How often do we hear ourselves saying “I just need to finish this job and then I can take a break”, or “If I can get this project finished, I can then take a couple of days off”?
When we tell ourselves this over and over again, without taking action to ‘look after ourselves’, the cracks inevitably will begin to appear. The internal motivation of “I’ll get this job done, then I can…”, becomes the ultimate words of dread, with the “then I can…” seeming to never come, and the list of ‘things to do’ becomes increasingly bigger. The more we push and tell ourselves to get this job done, then I can…. becomes empty promises that eventually erode our health and mental wellbeing.
We are essentially brainwashed from a young age that if we work hard, we can reap the worldly benefits, have those perceived luxuries and glamorous holidays. The thing is, they forget to tell you that with all that hard work, we need some serious self-care to ensure we can work towards our goals and visions while still keeping all our wellbeing intact!
When we are young adults, ready to take on the world, prepared to work hard, do that extra overtime, take work home or stay back and work late in our own unpaid time, just to ensure that the next day when we come back to the office we can start on the next insurmountable task, we are essentially wearing ourselves down and setting ourselves up for burnout, anxiety and depression, physical and mental health problems and potentially early onset of chronic disease.
If we don’t look after ourselves, our bodies have a way of making you stop, often in some very unpleasant ways. And by then, it is often too late to fully recover. We become permanently scarred from the excessive amount of work we have put in for years, without putting in the same amount of effort into taking care of ourselves.
We need to stop.
We need to come first and we need to say no.
Sounds pretty simple doesn’t it.
But it one of the hardest things to do, especially if you are neurodivergent like me.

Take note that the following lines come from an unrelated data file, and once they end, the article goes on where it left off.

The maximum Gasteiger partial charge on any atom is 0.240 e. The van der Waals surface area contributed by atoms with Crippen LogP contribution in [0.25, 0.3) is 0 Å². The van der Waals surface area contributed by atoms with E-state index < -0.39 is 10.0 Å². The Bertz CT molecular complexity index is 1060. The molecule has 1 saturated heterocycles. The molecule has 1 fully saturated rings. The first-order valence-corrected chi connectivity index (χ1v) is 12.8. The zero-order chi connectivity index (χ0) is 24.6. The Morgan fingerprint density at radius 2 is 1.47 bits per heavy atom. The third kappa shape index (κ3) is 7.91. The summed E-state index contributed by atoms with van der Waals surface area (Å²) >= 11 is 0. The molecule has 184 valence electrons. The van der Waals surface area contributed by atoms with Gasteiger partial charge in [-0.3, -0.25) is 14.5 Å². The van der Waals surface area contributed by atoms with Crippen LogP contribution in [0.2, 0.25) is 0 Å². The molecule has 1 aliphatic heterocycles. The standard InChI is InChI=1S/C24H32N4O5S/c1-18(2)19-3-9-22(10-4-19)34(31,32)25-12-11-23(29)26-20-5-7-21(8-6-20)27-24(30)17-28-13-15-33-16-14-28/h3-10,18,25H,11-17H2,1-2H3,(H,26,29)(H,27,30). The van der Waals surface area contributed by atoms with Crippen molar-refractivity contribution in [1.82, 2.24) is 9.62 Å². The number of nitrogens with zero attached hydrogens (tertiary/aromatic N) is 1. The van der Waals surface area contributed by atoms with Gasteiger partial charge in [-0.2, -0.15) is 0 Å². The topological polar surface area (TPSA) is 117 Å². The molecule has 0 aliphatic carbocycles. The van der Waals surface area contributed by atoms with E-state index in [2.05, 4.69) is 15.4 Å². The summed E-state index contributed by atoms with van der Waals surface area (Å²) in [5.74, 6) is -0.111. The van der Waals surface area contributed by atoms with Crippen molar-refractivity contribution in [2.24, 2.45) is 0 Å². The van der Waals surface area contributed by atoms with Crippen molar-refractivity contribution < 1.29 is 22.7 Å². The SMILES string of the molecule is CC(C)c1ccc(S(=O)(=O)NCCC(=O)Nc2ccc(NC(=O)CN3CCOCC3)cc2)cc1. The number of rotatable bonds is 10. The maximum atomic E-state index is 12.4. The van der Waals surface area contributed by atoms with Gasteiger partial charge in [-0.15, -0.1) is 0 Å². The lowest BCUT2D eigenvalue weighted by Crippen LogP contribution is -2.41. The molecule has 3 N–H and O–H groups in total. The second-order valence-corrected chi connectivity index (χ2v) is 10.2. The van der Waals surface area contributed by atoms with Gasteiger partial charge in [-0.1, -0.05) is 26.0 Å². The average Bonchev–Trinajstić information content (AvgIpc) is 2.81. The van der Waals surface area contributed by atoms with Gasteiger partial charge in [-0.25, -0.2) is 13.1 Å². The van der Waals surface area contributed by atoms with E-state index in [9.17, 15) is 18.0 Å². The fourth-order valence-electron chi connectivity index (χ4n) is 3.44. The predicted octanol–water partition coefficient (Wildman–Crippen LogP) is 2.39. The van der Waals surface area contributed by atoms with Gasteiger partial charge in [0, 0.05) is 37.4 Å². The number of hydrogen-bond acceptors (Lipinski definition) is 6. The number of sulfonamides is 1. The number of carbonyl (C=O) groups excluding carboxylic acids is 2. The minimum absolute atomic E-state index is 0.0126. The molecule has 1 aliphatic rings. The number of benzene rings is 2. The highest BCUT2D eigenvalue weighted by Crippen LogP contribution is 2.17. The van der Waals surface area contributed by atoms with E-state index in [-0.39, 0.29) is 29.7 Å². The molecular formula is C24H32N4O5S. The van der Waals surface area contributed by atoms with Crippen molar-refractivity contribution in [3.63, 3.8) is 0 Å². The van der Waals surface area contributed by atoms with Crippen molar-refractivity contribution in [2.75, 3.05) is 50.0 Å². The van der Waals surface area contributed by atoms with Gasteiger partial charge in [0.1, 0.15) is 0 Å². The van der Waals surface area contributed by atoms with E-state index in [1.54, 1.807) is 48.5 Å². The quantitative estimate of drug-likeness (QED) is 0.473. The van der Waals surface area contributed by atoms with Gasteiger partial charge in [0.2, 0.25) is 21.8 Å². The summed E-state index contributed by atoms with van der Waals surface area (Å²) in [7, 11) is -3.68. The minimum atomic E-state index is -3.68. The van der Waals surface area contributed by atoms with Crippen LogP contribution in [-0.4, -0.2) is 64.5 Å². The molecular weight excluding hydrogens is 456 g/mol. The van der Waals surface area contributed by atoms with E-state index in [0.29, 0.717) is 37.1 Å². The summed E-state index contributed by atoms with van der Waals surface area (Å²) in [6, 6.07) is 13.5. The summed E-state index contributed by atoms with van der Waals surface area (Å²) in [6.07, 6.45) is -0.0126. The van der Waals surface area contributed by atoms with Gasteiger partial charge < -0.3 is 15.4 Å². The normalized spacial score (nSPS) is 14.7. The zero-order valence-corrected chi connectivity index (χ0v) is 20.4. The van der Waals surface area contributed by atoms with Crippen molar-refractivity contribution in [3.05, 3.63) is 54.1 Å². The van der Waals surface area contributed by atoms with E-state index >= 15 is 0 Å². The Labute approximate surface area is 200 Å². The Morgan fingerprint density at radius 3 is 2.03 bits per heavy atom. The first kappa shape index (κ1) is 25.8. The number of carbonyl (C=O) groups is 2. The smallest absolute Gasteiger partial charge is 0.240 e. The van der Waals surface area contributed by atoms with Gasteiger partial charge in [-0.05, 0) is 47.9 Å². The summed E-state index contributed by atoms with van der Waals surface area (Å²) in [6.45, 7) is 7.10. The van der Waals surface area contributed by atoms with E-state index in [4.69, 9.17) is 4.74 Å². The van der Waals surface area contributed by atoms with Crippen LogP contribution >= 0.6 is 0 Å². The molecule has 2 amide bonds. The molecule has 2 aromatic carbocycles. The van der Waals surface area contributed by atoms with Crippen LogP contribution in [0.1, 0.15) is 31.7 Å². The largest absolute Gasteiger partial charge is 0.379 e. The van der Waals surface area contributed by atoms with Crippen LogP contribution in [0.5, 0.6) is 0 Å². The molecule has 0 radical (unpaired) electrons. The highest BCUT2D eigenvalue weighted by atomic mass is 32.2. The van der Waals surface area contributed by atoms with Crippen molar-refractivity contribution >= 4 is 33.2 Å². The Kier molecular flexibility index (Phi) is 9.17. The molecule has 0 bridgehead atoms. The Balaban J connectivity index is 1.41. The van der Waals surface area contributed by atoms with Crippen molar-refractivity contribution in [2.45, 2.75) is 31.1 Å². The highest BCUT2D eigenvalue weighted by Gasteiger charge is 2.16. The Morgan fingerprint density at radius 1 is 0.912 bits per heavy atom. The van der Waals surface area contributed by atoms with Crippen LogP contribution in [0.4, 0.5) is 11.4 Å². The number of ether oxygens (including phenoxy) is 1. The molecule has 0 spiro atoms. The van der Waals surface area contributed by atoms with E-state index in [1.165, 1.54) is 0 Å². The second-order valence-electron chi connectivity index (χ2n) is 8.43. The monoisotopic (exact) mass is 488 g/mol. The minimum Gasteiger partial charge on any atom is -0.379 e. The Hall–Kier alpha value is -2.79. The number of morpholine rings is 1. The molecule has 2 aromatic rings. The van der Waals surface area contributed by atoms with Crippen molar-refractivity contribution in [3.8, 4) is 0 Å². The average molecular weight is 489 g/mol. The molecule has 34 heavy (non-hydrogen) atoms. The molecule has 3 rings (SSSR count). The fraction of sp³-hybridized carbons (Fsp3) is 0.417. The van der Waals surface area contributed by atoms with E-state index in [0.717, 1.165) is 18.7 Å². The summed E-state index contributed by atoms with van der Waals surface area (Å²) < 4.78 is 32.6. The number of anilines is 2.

I experienced first-hand the consequences of not taking the time of implementing good self-care into my daily life. I am inherently a workaholic and find it incredibly hard to say no. In my mind I mentally juggle all the jobs I have ahead of me and think, “yep, I can squeeze that in here. I have a spare two hours on a Saturday afternoon…”. Those two hours should have been spent on doing something for me, not taking on another job.
Neurodivergent people are also driven by fear of not keeping their job due to previous negative experiences in the workplace, the struggles they have experienced in getting a job and the fear that we view ourselves as never working hard enough, that we are not as good as the fellow work colleague and we are constantly trying to please other people. We forget about ourselves and our needs, and when we do think about them, they are often relegated to the bottom of the list of things to do. “When I finish this task, I can go do….” rarely happens.
“It’s not that simple”, I would tell myself and everyone else around me. It would cause enormous stress on anyone around me. I would get angry and frustrated with people who would not understand that I needed to keep working, to get that next job done. I can’t fail again. And, it broke me.